Nothing is more key to a successful spiritual life than the mind. The spiritual life — life in Christ, as the New Testament calls it, or life in the Spirit — begins here. It is not the feeling of the heart, but the feeding of the mind, that will take us where we want to go as God’s people.
The inner human is made up of interlocking parts: the mind (thoughts), the heart (emotion), the will (decision). Sometimes these parts do not always move in the same direction. For example, in the garden of Gethsemane, Jesus’ heart said one thing (avoid the cross!), but his will said another (Your will be done!), because his mind knew the Father’s will and the nature of his mission (to give life!).
When some of our inner parts conflict, the mind must take precedence. Our thought processes are among our most treasured possessions. We must guide them to think the thoughts of God.
The mind must be trained. It requires, like muscles of the body, exercise. So it makes sense that our “perceptions [must be] trained by practice to discern both good and evil” Hebrews 5.14. We often overestimate our inherent capacity to differentiate between good and evil, between right and wrong. We must recognize our severe limitations in this area — or, better, our complete incapacity — and then depend upon God’s guidance through Scripture to see life, righteousness, and good through his eyes.
One important use of the mind is the choice of thought, or focus. Paul makes this clear in Colossians 3.1-3:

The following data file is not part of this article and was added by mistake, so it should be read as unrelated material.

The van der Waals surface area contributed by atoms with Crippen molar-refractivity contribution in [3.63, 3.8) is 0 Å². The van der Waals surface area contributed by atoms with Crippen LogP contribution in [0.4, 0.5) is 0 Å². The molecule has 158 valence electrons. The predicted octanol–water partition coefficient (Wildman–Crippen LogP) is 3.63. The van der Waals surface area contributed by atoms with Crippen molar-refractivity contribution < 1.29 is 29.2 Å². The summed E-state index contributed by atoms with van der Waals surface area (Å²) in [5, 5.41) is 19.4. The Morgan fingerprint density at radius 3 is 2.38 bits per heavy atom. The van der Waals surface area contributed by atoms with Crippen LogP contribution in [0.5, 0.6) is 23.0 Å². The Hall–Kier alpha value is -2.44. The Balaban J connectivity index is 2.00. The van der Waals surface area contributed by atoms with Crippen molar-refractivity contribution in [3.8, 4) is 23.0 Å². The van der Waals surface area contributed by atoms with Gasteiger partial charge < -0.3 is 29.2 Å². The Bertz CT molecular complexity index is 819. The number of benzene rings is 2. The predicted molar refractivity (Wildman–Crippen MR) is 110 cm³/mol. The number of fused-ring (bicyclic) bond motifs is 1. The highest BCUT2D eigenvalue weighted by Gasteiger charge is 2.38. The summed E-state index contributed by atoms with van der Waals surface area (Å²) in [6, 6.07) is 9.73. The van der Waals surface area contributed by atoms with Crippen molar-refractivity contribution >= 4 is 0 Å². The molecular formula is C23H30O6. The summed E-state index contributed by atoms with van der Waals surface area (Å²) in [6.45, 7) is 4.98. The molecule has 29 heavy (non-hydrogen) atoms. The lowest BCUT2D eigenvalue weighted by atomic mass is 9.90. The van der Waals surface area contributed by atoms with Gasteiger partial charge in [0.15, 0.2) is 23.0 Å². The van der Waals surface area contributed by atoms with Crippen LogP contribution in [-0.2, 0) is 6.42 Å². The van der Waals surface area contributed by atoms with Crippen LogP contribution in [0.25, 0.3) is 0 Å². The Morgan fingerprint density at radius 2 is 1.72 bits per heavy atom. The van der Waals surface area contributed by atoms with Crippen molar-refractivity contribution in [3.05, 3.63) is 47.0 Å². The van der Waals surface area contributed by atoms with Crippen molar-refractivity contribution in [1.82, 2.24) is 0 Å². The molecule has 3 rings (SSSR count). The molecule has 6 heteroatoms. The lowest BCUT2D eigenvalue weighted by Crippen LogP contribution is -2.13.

Therefore, if you have been raised with Christ, keep seeking the things above, where Christ is, seated at the right hand of God. Keep thinking about things above, not things on the earth, for you have died and your life is hidden with Christ in God. When Christ (who is your life) appears, then you too will be revealed in glory with him.
Paul presents two essential activities to Christians in this text. One, is to keep seeking the things above. Two, is to keep thinking about things above. Both of these imperatives are based in statements of fact about Christ: we have been raised with Christ and he reigns in glory at God’s right hand. We have been transformed in our conversion to share in his life. So the seeking and thinking are both grounded in Christ, vv. 1-3, and motivated by his future appearing, v. 4.
In these short verses Paul makes no less than four references to Christ’s person and to his past, present, and future work. We might just get the idea that he means for us to fill our minds with Jesus Christ.
This emphasis was important for the Colossians, who were setting their minds on things above, but not on the Christ. They were focused on angels and other supposed spiritual beings as part of a drawn-out process of reaching God. But if we have Christ, we are transported to where Christ is: at God’s side. Where is our life? With Christ, who is where? In God. There is no need for other beings, however high they may be considered to be on someone’s spiritual scale. Christ whisks us directly into the presence and purpose of God.
It is not enough for the mind to think about God and things above. They must be the right things above. As we do not tire of repeating, all that God has for us on earth is placed in Jesus Christ who is now reigning in heaven and will suddenly — perhaps today — swoop down and scoop up his people to be with him forever in the house of God.
If we want to think high, then, Christ must fully occupy our minds.